Distracted driving convictions down on P.E.I., 'harder to catch' say police

According to numbers provided by the P.E.I. Department of Transportation, court convictions of distracted driving appear to be going down so far this year after years of steadily increasing.

RCMP say that doesn't necessarily mean people are putting down the phone

The number of convictions in P.E.I. for distracted driving appears to be doing down, but RCMP said that doesn't mean people are putting down their phones. (B.C. Government)

According to numbers provided by the P.E.I. Department of Transportation, convictions of distracted driving appear to be going down so far this year after years of increasing, but the RCMP says that doesn't necessarily mean less people are using their phones while driving. 

In 2015 there were 327 convictions, but so far in 2016, there are only 147.  

Distracted driving convictions provided by P.E.I. Department of Transportation
2010 80
2011 150
2012 258
2013 216
2014 308
2015 327
2016 (so far) 147

Harder to catch

"We find that people are hiding it more and it's harder for us to detect," said Sgt. Leanne Butler Operations NCO of Queens Detachment.

"I don't believe that the usage is going down. I think people are trying to take means to hide it so that they don't get caught and that's even more concerning for us."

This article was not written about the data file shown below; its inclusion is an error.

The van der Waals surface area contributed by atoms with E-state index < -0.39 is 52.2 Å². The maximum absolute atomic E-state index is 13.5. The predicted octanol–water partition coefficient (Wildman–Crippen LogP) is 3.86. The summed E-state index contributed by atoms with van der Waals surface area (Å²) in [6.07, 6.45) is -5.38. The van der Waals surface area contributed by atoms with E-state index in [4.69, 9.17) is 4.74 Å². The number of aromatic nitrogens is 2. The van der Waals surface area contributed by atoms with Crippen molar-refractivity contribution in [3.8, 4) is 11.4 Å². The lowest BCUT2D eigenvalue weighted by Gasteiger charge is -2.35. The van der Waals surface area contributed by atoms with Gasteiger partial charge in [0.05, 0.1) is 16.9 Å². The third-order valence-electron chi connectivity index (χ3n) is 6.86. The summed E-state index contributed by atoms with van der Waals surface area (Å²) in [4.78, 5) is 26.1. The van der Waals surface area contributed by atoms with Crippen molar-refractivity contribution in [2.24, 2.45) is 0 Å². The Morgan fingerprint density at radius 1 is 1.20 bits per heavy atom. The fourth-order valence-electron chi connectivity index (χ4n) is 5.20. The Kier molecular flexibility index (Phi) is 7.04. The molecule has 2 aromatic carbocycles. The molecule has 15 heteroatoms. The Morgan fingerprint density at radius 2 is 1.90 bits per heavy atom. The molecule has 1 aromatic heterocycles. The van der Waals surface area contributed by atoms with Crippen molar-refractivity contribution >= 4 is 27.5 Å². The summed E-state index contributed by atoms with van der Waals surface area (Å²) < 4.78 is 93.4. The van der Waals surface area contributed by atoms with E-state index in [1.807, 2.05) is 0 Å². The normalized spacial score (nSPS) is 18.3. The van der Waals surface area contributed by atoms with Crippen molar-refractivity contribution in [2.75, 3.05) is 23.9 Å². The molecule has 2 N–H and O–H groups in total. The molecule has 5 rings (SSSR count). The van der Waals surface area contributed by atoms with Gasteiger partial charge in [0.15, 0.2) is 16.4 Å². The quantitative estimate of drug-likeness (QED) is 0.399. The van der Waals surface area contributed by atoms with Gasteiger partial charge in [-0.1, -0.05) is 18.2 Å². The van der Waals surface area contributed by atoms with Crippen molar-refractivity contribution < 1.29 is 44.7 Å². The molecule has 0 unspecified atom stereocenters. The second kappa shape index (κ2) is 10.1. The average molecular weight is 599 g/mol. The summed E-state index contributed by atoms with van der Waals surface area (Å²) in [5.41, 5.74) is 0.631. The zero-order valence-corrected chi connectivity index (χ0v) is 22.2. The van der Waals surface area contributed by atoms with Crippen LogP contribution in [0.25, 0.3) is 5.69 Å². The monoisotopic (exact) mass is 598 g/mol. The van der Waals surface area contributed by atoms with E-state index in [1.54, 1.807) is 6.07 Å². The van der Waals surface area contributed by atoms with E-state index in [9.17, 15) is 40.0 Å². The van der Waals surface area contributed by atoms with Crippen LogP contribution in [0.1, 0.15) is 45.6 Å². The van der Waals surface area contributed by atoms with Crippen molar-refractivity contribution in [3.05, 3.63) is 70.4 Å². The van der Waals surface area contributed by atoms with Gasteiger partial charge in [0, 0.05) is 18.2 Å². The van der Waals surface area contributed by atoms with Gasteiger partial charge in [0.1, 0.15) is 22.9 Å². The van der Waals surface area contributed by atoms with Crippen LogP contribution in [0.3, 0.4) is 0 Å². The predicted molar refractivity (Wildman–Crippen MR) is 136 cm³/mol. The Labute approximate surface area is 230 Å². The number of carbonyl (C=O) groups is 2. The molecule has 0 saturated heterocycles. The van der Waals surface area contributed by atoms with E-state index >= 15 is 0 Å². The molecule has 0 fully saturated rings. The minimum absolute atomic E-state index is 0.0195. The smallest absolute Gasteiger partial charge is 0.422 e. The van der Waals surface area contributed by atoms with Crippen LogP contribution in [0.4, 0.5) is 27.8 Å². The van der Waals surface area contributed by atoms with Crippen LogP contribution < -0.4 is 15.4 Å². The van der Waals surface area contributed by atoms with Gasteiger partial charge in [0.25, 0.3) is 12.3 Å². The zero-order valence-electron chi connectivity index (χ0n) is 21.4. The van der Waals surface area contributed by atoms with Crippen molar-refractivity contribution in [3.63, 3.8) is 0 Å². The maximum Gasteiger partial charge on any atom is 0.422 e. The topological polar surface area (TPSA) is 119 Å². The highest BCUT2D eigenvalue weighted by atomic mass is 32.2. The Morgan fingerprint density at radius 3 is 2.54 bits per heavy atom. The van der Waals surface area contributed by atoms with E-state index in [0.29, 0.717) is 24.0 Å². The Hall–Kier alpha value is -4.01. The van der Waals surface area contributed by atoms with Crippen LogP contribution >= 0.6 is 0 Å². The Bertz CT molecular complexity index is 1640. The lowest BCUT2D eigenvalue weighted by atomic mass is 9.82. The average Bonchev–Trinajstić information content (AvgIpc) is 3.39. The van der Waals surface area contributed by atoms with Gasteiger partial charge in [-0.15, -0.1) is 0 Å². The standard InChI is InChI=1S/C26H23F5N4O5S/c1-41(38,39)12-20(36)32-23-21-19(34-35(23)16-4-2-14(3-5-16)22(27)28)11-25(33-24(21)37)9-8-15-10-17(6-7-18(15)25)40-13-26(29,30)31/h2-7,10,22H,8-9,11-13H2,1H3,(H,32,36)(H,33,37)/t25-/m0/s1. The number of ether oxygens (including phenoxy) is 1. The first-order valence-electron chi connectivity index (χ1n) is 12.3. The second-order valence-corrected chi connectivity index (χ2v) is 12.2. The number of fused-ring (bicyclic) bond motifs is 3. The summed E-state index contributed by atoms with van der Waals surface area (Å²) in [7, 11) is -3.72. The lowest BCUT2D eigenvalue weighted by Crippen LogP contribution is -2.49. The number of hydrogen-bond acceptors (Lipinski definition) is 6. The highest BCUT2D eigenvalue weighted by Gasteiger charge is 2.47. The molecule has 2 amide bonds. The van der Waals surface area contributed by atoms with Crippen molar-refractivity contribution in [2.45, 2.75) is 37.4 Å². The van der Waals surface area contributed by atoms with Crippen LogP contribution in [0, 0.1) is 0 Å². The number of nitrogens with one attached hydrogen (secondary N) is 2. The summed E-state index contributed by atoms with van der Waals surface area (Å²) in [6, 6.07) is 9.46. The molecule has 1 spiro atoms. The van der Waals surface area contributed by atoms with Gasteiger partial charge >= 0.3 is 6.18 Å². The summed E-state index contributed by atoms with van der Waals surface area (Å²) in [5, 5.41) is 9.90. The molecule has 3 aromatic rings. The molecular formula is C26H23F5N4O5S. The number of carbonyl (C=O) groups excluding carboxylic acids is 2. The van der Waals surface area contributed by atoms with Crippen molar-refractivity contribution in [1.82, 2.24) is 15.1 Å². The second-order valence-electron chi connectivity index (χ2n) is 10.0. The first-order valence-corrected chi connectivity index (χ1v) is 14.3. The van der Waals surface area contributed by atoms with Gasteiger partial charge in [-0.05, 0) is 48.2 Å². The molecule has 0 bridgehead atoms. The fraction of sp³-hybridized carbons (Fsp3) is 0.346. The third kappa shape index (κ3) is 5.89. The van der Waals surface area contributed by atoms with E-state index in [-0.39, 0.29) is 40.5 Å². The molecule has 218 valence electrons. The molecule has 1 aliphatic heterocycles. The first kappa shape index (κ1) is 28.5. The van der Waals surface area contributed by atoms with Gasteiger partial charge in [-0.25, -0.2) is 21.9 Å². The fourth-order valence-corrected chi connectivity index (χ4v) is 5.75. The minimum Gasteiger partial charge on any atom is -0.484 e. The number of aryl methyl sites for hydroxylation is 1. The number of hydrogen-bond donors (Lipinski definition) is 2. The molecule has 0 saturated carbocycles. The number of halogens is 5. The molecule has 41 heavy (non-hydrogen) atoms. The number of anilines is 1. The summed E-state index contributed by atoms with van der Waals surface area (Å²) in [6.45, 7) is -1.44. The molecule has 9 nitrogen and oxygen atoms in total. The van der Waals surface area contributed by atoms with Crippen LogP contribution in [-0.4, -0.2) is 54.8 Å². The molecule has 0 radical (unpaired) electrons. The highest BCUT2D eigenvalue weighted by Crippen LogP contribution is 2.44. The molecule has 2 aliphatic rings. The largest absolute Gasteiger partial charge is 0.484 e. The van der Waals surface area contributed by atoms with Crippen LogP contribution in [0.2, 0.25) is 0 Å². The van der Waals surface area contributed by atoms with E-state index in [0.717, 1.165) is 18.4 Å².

That makes it harder to catch.

Don't text, even at a red light

One thing that helps is the fact that you can be charged with distracted driving if you are using your phone at a red light, something that surprises a lot of people said Butler. 

Sgt. Leanne Butler with the RCMP says people are getting better at hiding their phone usage while driving (Natalia Goodwin/CBC )

"That's the type of enforcement that we've had to try to use this year too is also to be at the red lights so that we can actually see people are using their cell phone," she explained 

Are high fines helping?

In August of 2015 the province increased the fine for distracted driving making P.E.I.'s law one of the stiffest in the country.

Fines range from $500 to $1200, but Butler says it's hard to tell if it has helped people to put the phone down. 

"When people get stopped their shocked and it may be a deterrent from that person using it again in the future," she said.

"But I believe that with our society today and the way that people are tied to their phones, they continue to use it on daily basis." 

She said when it come to determining at the scene of a crash if it has been caused by distracted driving--that too can prove difficult. 

"In those very violent crashes sometimes the cell phone is tossed around it may be tossed out of the vehicle so sometimes it's actually a little big difficult to show it was in the person's hand and they were texting at the time."

"We do believe it is a factor in collisions here on P.E.I. and they're usually very serious if you're distracted and not paying attention it is certainly a danger for yourself and others."

Butler said what's needed is more education and perhaps more shocking ad campaigns. She also thinks if more people who have been affected by distracted driving speak out it could help.